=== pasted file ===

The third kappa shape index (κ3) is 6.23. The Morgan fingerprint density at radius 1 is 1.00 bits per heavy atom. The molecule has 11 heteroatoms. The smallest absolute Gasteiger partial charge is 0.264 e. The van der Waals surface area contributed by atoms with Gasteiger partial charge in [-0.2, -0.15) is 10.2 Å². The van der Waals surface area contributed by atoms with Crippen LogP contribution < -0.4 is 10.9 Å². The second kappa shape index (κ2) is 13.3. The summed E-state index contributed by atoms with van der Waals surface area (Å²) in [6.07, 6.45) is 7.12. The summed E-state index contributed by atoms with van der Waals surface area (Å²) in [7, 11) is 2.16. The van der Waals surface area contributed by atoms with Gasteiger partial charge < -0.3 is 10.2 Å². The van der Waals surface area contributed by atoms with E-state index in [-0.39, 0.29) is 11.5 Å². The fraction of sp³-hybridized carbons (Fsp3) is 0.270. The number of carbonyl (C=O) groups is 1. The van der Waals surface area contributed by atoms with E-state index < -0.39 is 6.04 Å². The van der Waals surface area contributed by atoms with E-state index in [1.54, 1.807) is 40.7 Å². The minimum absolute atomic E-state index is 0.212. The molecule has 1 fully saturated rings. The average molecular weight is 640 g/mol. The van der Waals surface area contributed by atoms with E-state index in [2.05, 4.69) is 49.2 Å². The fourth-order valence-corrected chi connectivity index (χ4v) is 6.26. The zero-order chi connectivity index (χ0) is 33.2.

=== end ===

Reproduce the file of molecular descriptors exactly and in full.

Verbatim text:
The third kappa shape index (κ3) is 6.23. The Morgan fingerprint density at radius 1 is 1.00 bits per heavy atom. The molecule has 11 heteroatoms. The smallest absolute Gasteiger partial charge is 0.264 e. The van der Waals surface area contributed by atoms with Gasteiger partial charge in [-0.2, -0.15) is 10.2 Å². The van der Waals surface area contributed by atoms with Crippen LogP contribution < -0.4 is 10.9 Å². The second kappa shape index (κ2) is 13.3. The summed E-state index contributed by atoms with van der Waals surface area (Å²) in [6.07, 6.45) is 7.12. The summed E-state index contributed by atoms with van der Waals surface area (Å²) in [7, 11) is 2.16. The van der Waals surface area contributed by atoms with Gasteiger partial charge < -0.3 is 10.2 Å². The van der Waals surface area contributed by atoms with E-state index in [-0.39, 0.29) is 11.5 Å². The fraction of sp³-hybridized carbons (Fsp3) is 0.270. The number of carbonyl (C=O) groups is 1. The van der Waals surface area contributed by atoms with E-state index < -0.39 is 6.04 Å². The van der Waals surface area contributed by atoms with E-state index in [1.54, 1.807) is 40.7 Å². The minimum absolute atomic E-state index is 0.212. The molecule has 1 fully saturated rings. The average molecular weight is 640 g/mol. The van der Waals surface area contributed by atoms with E-state index in [2.05, 4.69) is 49.2 Å². The fourth-order valence-corrected chi connectivity index (χ4v) is 6.26. The zero-order chi connectivity index (χ0) is 33.2.